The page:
# Why do I need to offset my aim rotation angle by 90 degrees?

I have this simple code to rotate an object (gun barrel) towards a target object (rocket ship).

The gun barrel rotates towards the ship but is always 90 degrees off. I have fixed this in my code as you can see by subtracting 90 degrees from the angle but I would like to know why it is happening and if there is a more elegant solution.

I have checked the rotation of all objects involved but that doesn't seem to change anything. Any help is much appreciated!

```
using UnityEngine;
public class RotateTowardsObject : MonoBehaviour {
public float speed = 5f; // how fast this rotates towards the target
public Transform target; // target to follow
public void Update()
{
Vector2 direction = target.position - transform.position; // direction between this position and target position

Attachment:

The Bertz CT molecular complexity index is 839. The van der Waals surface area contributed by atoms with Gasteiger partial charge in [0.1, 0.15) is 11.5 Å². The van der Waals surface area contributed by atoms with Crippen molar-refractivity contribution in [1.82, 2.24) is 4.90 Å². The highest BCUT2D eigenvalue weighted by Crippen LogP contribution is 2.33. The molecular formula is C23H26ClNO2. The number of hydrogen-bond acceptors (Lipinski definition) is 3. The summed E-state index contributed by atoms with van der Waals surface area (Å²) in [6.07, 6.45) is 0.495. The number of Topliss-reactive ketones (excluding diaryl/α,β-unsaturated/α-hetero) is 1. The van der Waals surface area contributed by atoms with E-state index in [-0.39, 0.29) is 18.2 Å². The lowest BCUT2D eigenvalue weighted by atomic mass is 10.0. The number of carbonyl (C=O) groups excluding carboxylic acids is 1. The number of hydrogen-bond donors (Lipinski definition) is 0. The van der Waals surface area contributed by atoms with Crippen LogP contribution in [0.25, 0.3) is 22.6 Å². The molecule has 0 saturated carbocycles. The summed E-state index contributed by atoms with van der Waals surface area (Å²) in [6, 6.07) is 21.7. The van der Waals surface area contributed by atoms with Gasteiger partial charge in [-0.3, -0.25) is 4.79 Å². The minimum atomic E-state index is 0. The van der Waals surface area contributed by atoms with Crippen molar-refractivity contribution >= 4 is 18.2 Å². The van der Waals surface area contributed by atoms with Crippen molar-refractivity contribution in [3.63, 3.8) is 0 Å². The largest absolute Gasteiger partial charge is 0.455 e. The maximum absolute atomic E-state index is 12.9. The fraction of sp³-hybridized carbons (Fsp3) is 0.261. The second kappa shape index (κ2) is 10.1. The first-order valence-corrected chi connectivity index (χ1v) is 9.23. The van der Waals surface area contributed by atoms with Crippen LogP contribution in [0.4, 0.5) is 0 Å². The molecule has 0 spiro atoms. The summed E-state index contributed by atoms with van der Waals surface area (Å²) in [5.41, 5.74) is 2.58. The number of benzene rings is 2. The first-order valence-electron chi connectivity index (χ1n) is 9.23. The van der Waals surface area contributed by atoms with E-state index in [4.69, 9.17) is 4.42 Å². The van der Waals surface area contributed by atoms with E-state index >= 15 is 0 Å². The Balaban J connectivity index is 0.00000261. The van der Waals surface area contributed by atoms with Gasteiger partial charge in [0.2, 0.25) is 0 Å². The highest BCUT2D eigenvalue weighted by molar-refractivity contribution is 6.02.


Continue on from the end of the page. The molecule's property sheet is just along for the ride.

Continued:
float angle = Mathf.Atan2(direction.y, direction.x) * Mathf.Rad2Deg; // calculate the angle
angle = angle - 90f; // ** Temporary fix(?) for rotation being +90 degrees off
Quaternion rotation = Quaternion.AngleAxis(angle, Vector3.forward); // create rotation from quaternion
transform.rotation = Quaternion.Slerp(transform.rotation, rotation, speed * Time.deltaTime); // set rotation acceleration towards target
}
```

## Answers 1

As per the unit circle math, angle 0 means "pointing right". Your initial orientation is up, at 90 degrees, so that's why you need to offset by 90 degrees so that your zero is at top, and -90 at right.

You can just keep doing this, or rotate your model to be oriented towards right by default. I find that the best practice, as then you can just swap content in and out of different systems. It's a good practice to make everything that needs to be rotated to face right in the future.